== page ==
Issue 11, July 16, 2018

Verticillium Wilt

Verticillium wilt is a common and serious disease that affects over 300 hosts, including woody and herbaceous plants. There are a number of species of plant pathogenic fungi in the Verticillium genus known to cause wilt disease, with different strains or pathotypes of the pathogen exhibiting definite host plant preferences. The fungus is capable of surviving in the soil for several years. Once inside the plant the fungus colonizes the vascular system, restricting water movement and leading to the decline and death of the host. The disease is most severe in Illinois during cool to warm weather, and less prevalent in hot weather.

Common susceptible woody hosts in Illinois include maple, ash, elm, redbud, smoke trees, tulip trees, and oak trees in the red oak group. A common symptom in woody hosts is flagging, where the foliage on an individual branch suddenly wilts and dies. Often, the foliage on only one side of the tree or shrub wilts. An overall yellowing of the leaves may precede the wilting. Some hosts (such as ash) may defoliate while still green and without any yellowing or wilting. Symptoms are most often seen in Illinois starting in early July, though they may begin as early as March and continue through November.

Catalpa tree displaying symptoms of Verticillium wilt.

Environmental factors influence the severity of symptoms. Woody plants under stress due to drought, nutrient deficiencies, or salt toxicities are more extensively invaded by the fungus. Hosts may decline and die rapidly within a few weeks of symptom development, or they may linger through many seasons getting progressively weaker due to branch dieback.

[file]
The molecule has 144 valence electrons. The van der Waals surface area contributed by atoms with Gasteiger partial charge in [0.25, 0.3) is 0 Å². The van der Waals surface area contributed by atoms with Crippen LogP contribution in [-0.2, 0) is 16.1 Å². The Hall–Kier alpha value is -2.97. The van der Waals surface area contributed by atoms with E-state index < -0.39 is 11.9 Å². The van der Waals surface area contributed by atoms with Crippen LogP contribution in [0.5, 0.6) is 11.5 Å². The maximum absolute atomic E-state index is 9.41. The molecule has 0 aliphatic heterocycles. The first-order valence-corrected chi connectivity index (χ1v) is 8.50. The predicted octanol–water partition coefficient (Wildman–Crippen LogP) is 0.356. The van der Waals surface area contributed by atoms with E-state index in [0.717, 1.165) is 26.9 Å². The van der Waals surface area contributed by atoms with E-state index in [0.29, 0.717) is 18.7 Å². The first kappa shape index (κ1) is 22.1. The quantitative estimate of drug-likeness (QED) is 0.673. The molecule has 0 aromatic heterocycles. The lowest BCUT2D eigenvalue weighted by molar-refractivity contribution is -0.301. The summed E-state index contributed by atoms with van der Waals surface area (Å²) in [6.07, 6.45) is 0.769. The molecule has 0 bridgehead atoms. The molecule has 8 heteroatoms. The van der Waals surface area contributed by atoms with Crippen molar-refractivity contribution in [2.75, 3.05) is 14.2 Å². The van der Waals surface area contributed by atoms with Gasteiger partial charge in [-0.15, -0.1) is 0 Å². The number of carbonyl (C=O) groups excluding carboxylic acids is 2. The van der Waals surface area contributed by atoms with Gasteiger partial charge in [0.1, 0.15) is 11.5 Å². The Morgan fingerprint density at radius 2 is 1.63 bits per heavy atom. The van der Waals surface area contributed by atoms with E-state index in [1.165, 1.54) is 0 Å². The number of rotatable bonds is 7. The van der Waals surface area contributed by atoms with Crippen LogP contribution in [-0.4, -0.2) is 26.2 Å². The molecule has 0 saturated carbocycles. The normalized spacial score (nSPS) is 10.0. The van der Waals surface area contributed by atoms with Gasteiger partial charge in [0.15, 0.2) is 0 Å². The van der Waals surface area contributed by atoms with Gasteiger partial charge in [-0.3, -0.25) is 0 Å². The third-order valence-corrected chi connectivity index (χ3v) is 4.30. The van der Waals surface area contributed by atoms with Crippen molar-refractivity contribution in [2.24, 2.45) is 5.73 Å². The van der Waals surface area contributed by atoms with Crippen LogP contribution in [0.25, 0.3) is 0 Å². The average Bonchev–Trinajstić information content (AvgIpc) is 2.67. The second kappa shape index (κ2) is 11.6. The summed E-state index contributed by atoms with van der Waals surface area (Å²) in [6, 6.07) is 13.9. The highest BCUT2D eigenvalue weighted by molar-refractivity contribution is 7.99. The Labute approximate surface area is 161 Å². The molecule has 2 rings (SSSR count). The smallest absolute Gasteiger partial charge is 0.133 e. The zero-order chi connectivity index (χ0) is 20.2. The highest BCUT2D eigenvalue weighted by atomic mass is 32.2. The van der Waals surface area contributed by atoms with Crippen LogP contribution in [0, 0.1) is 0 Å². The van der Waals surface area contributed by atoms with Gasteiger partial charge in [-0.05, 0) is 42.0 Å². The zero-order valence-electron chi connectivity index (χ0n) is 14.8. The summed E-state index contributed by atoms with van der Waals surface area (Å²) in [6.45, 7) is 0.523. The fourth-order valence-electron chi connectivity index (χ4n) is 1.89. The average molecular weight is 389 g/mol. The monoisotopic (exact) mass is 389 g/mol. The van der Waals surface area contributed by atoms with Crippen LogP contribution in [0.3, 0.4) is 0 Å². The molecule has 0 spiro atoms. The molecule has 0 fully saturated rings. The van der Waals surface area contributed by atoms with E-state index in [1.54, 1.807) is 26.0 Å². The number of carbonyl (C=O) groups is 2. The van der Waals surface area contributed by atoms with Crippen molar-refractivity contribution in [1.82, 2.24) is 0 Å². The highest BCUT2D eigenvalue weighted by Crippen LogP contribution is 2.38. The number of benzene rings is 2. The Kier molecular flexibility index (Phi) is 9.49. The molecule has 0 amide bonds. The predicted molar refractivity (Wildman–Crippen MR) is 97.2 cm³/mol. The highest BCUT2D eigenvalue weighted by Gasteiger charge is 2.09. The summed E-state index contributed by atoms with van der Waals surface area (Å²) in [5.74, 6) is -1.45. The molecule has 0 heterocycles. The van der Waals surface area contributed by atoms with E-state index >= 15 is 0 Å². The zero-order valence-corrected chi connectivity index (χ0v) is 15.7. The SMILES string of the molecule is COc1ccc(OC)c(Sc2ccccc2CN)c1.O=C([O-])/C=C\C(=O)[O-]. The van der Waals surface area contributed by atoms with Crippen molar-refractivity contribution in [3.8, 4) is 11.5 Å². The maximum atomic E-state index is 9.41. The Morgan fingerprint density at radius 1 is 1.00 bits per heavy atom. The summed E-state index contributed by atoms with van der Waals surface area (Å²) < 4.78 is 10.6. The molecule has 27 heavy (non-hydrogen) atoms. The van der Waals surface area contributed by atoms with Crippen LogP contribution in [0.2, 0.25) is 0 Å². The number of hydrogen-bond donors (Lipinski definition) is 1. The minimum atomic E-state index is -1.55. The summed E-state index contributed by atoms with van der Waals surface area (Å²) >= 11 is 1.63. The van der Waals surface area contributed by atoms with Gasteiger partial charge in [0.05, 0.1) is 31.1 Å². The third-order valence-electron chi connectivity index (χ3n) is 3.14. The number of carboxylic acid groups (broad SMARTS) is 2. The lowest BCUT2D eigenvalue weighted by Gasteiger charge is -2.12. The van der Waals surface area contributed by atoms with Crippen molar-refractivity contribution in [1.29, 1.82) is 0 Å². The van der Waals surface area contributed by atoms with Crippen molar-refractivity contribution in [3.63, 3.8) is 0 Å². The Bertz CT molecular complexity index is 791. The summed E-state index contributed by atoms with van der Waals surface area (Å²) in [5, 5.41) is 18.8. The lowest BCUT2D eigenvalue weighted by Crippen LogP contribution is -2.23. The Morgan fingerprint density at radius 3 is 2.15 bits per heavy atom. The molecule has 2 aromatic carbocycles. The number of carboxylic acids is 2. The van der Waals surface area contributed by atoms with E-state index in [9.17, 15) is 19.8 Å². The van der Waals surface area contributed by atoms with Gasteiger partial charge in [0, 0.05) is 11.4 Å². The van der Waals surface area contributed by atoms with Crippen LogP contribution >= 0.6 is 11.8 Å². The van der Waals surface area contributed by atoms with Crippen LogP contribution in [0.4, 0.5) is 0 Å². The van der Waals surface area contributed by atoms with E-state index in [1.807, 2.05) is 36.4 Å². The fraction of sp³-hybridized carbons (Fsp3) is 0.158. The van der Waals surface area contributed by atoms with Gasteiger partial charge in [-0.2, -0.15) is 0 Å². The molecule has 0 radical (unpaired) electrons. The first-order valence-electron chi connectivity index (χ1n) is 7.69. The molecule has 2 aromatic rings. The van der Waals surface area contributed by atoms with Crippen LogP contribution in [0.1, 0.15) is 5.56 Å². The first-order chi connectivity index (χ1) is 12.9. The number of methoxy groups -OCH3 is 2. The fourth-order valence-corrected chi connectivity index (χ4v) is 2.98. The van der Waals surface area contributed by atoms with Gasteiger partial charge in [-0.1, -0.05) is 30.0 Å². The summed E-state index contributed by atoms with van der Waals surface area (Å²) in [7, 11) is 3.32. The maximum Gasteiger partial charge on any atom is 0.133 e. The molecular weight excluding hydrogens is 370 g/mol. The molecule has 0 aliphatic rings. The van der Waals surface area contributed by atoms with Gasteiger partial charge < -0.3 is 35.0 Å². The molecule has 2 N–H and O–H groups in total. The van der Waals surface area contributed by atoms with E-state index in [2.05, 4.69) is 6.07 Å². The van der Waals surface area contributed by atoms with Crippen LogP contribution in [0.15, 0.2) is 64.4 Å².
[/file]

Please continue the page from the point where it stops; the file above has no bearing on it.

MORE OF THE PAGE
To confirm the presence of Verticillium wilt in a suspected host, a sample of a symptomatic branch (one showing yellowing or wilting leaves, but not completely dead) should be sent to a plant diagnostic laboratory. The branch should ideally be 8‐10 inches long and approximately 1 inch in diameter. The University of Illinois Plant Clinic accepts samples of suspected Verticillium wilt.

Management recommendations for Verticillium wilt include improving host vigor and planting resistant varieties in areas known to be infested with the pathogen. If a tree or shrub begins to display symptoms of Verticillium wilt, pruning out the dead branches, watering and fertilizing as needed, and controlling other pests may delay disease progression. If a plant succumbs to Verticillium wilt, it is highly recommended to plant a resistant or non‐host species in that area. Fungicides have not been shown to be effective. (Diane Plewa)

Diane Plewa

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